Duivenhoks River – from extinction to sustainability

Interested in watching this video? You have two options:

This video is part of the SER Conference Library. If you want to learn more about this resource please see this guide.

Buy a pass

You can purchase a pass for this video on our website.

Already purchased access to this video, or want to redeem credit for a new order? Just enter your order number or email below:

SER Member?
Sign in below to get unrestricted access:

Hannes Muller

Publication Date:

The Duiwenhoks River required a radical intervention on many fronts. The priority was to stop further erosion. The LandCare team, under the mentorship of Hans King, designed innovative weirs and groyne structures to stabilise the river. Two weirs and 30 groyne structures were built, creating jobs for 140 people at a cost of R40-million. Erosion control and conservation cannot take place without alien clearing. LandCare teamed up with the Grootvadersbosch Conservancy. Together they developed a clearing model where LandCare provides 70% of the funding, while landowners commit to 30%. Eight contracting teams employing 144 people now clear invasive plants.  Where aliens have been cleared, teams plant palmiet and other indigenous plants. None of this work could take place without landowner buy-in. Over 10 years, the LandCare team worked to build close relationships with landowners, to build trust, and so to change farming practices and perceptions. The aim is to encourage farmers along the riverbanks to protect their natural resources – to the benefit of nature, food-security, as well as the broader community. Improvements took place both through LandCare’s direct contribution and through indirect impacts. The 30 groyne structures and two weirs were strategically placed along the river. One of the weirs was placed where an 11-m deep gulley had formed. This weir lifted the gulley floor by 5-6 m. This has already had impressive results with the erosion having stabilised and with palmiet returning to the region, as well as other indigenous fauna and flora.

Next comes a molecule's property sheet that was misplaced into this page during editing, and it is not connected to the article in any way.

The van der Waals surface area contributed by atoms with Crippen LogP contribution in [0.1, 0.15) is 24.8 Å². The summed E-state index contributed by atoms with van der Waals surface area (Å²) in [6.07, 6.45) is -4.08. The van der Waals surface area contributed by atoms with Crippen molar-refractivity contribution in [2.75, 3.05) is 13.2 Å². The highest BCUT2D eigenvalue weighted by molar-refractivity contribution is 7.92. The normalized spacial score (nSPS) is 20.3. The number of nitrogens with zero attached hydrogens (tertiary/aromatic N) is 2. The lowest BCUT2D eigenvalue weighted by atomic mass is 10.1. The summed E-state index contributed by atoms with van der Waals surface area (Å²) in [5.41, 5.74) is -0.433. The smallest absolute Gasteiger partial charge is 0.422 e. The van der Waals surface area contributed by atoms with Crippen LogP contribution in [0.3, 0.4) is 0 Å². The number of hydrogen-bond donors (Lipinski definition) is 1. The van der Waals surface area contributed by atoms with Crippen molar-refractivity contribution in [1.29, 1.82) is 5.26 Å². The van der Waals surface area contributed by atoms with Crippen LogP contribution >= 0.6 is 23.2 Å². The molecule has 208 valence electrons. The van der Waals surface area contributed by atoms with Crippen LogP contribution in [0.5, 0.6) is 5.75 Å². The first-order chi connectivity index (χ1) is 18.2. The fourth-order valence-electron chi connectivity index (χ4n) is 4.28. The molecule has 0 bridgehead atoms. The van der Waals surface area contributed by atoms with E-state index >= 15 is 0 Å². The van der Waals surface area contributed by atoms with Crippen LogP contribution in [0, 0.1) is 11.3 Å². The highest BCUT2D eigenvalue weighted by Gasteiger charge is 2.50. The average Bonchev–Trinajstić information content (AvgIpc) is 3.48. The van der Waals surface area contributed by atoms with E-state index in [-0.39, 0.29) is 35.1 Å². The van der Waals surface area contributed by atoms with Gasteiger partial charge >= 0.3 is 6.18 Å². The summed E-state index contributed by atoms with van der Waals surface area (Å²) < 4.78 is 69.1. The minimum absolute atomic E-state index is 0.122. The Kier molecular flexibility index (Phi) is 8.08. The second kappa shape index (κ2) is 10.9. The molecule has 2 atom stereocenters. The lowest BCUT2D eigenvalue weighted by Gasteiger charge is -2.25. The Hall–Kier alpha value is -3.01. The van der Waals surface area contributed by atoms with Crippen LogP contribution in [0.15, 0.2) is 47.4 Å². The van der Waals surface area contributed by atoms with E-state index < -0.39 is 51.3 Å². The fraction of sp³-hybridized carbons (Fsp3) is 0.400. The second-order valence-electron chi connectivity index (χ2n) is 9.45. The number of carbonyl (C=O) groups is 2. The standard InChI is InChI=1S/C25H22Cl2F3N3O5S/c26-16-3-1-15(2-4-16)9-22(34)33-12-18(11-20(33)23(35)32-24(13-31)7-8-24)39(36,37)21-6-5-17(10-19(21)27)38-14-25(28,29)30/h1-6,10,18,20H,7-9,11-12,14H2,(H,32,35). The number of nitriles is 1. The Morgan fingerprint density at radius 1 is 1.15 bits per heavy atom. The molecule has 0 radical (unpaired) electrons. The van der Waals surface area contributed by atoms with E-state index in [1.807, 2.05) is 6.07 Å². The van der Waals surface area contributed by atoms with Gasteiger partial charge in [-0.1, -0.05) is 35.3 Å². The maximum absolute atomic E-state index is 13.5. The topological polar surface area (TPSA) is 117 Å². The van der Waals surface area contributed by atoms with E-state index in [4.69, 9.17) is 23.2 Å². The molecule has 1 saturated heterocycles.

Resource Type:
Audio/Video, Conference Presentation, SER2019

Pre-approved for CECs under SER's CERP program

Society for Ecological Restoration